Student Feature - Morgan Meertens

By Invited Student Contributor


Bula! My name is Morgan, a PhD student studying applied mathematics at The University of Auckland in New Zealand. I did my undergraduate degree in engineering, specializing in engineering science, conjoint with science, majoring in mathematics. For the summer after finishing my undergraduate degree, I had the chance to do a summer research project within the Faculty of Science looking at the dynamics of a conceptual climate model. I really enjoyed this, so I continued looking at climate models during my Masters, looking at the dynamics of an extended energy balance model. The multiple timescale dynamics theory behind the model I was looking at fascinated me, so when I had the chance to do my PhD in multiple timescale dynamics, I went for it.

I am currently in my third year of my PhD under the supervision of Vivien Kirk and Claire Postlethwaite. We are working with Mathieu Desroches analysing a new type of bifurcation that is seen in some multiple timescale systems. It has been observed that in some systems [1, 2], the onset of bursting and spike-adding transitions is associated with a so-called folded homoclinic bifurcation. This bifurcation has not been systematically studied. Our research focuses on the nature and origins of the complex oscillations that arise from this bifurcation.

The overall aim for this PhD project is to understand the role a folded homoclinic bifurcation has on spike-adding and provide a systematic study of this bifurcation. We use dynamical systems theory to study the generic unfolding of a folded homoclinic bifurcation. In addition, I will investigate how this generic behavior is manifested in specific systems, depending on the details of the global features and geometry of them.

Systems with multiple timescales frequently have the property that one or more variables in the system evolve on a much faster timescale than other variables. Solutions to models of multiple timescale systems may exhibit bursting, which occurs when intervals of rapid spiking of the amplitude of one or more variables are interspersed with quiescent periods during which the amplitude changes slowly. There has been a great deal of interest over many years in the mathematical mechanisms underlying bursting, particularly the mechanisms that are associated with a change in the number of spikes in a bursting solution.


The types of systems in which folded homoclinic bifurcations may arise are those with at least two timescales and with at least two variables that evolve on slower timescales than the fastest variable. These systems have a so called desingularised reduced system (DRS) of dimension at least two; we can use this reduced system to understand the dynamics in the full system. In some cases, the desingularised reduced system may also have extra equilibrium points that the full system does not. These occur along fold lines and are categorized based on the equilibrium in the DRS. I am interested in systems that have what is called a folded saddle. This is an extra equilibrium on the fold line appearing as a regular saddle in the DRS (Fig. 1).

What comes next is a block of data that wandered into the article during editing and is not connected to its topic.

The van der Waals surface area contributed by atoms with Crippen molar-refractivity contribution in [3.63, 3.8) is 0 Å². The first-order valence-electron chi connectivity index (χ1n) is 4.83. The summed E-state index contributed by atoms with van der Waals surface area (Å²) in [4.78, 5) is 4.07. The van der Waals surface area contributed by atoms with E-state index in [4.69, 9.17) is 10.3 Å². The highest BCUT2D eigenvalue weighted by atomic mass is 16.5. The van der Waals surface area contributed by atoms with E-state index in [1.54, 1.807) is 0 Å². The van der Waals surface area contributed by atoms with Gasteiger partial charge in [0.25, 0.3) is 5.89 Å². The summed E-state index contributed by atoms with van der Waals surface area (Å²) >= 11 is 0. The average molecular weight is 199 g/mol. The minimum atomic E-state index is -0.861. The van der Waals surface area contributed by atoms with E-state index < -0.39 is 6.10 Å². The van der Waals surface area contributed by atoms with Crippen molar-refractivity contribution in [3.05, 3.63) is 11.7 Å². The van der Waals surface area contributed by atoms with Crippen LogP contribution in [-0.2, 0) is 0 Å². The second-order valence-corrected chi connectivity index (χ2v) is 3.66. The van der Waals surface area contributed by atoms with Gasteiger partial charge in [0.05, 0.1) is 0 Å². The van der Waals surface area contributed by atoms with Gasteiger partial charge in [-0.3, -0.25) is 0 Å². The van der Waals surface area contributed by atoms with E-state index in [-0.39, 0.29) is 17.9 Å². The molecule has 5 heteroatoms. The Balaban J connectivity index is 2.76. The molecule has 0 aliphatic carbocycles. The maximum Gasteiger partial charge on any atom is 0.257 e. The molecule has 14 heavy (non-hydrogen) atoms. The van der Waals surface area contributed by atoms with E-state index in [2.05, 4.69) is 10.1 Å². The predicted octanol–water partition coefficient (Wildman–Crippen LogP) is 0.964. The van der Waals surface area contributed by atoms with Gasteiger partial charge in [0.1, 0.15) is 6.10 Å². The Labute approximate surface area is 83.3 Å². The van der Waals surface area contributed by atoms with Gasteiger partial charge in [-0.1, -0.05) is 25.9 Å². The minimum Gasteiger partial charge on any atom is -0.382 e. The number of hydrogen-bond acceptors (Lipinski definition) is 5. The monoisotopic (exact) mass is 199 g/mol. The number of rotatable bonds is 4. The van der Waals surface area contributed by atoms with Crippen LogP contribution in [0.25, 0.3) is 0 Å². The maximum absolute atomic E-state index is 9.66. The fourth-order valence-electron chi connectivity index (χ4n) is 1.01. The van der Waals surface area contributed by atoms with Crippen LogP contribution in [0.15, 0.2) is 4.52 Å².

A folded homoclinic bifurcation occurs when a limit cycle of the DRS becomes homoclinic to a folded saddle in the DRS. To demonstrate how this affects the full system dynamics, we look at the dynamics of the DRS (Fig 2.) vs the dynamics in the full system (Fig 3.). I have projected the DRS saddle stable and unstable manifolds into the full system for visualization.

What we see is that prior to the homoclinic in the DRS the dynamics of both the DRS and full system tends toward the periodic solution that is present. As the DRS dynamics become homoclinic the full system dynamics collide with the position of where the folded saddle equilibrium would be; here is the point in which a folded homoclinic bifurcation takes place. Finally, as the DRS dynamics passes through the homoclinic bifurcation and the periodic solution disappears, the full system dynamics begins exhibiting bursting behavior. Further ‘collisions’ of these bursting solutions with the folded saddle results in further folded homoclinic bifurcations resulting in a spike added to the burst each time.

Currently, I am working on developing a return map for a generic folded homoclinic bifurcation. This involves a blow-up analysis of the folded saddle point in the full system to find a local part. I will then consider a global part for the map to help understand the differences in spiking behavior of the systems with an observed folded homoclinic bifurcation, to determine how much of these differences are due to the global features of the model’s geometry versus the local interaction of the limit cycle with the folded saddle.


[1] Desroches, M., Krupa, M., and Rodrigues, S. (2016). Spike-adding in parabolic bursters: the role of folded-saddle canards. Physica D: Nonlinear Phenomena, 331, pp. 58–70.

[2] Desroches, M., and Kirk, V. (2018). Spike-adding in a canonical three time-scale model: superslow explosion and folded-saddle canards. SIAM Journal on Applied Dynamical Systems, 17(3), pp. 1989–2017.

Categories: Student Feature

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